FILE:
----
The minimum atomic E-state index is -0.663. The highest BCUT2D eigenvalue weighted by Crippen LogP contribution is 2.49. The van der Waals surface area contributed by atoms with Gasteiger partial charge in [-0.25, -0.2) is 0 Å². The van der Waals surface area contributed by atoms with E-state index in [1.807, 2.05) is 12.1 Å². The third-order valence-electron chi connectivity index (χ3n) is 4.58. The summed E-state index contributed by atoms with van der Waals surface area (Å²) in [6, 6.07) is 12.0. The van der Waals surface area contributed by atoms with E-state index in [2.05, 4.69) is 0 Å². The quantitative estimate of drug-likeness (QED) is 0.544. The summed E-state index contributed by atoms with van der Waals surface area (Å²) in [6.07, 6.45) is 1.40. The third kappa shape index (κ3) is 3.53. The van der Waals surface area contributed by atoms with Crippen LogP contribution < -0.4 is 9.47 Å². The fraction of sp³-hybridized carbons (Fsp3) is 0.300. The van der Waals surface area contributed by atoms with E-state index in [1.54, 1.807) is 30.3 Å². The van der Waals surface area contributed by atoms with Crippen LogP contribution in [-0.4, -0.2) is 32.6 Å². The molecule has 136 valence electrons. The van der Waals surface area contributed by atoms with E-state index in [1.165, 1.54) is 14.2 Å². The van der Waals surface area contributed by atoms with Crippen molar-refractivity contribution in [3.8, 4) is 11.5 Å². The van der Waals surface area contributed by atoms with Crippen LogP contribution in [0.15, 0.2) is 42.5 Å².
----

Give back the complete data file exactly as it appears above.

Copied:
The minimum atomic E-state index is -0.663. The highest BCUT2D eigenvalue weighted by Crippen LogP contribution is 2.49. The van der Waals surface area contributed by atoms with Gasteiger partial charge in [-0.25, -0.2) is 0 Å². The van der Waals surface area contributed by atoms with E-state index in [1.807, 2.05) is 12.1 Å². The third-order valence-electron chi connectivity index (χ3n) is 4.58. The summed E-state index contributed by atoms with van der Waals surface area (Å²) in [6, 6.07) is 12.0. The van der Waals surface area contributed by atoms with E-state index in [2.05, 4.69) is 0 Å². The quantitative estimate of drug-likeness (QED) is 0.544. The summed E-state index contributed by atoms with van der Waals surface area (Å²) in [6.07, 6.45) is 1.40. The third kappa shape index (κ3) is 3.53. The van der Waals surface area contributed by atoms with Crippen LogP contribution < -0.4 is 9.47 Å². The fraction of sp³-hybridized carbons (Fsp3) is 0.300. The van der Waals surface area contributed by atoms with E-state index in [1.54, 1.807) is 30.3 Å². The van der Waals surface area contributed by atoms with Crippen LogP contribution in [-0.4, -0.2) is 32.6 Å². The molecule has 136 valence electrons. The van der Waals surface area contributed by atoms with E-state index in [1.165, 1.54) is 14.2 Å². The van der Waals surface area contributed by atoms with Crippen molar-refractivity contribution in [3.8, 4) is 11.5 Å². The van der Waals surface area contributed by atoms with Crippen LogP contribution in [0.15, 0.2) is 42.5 Å².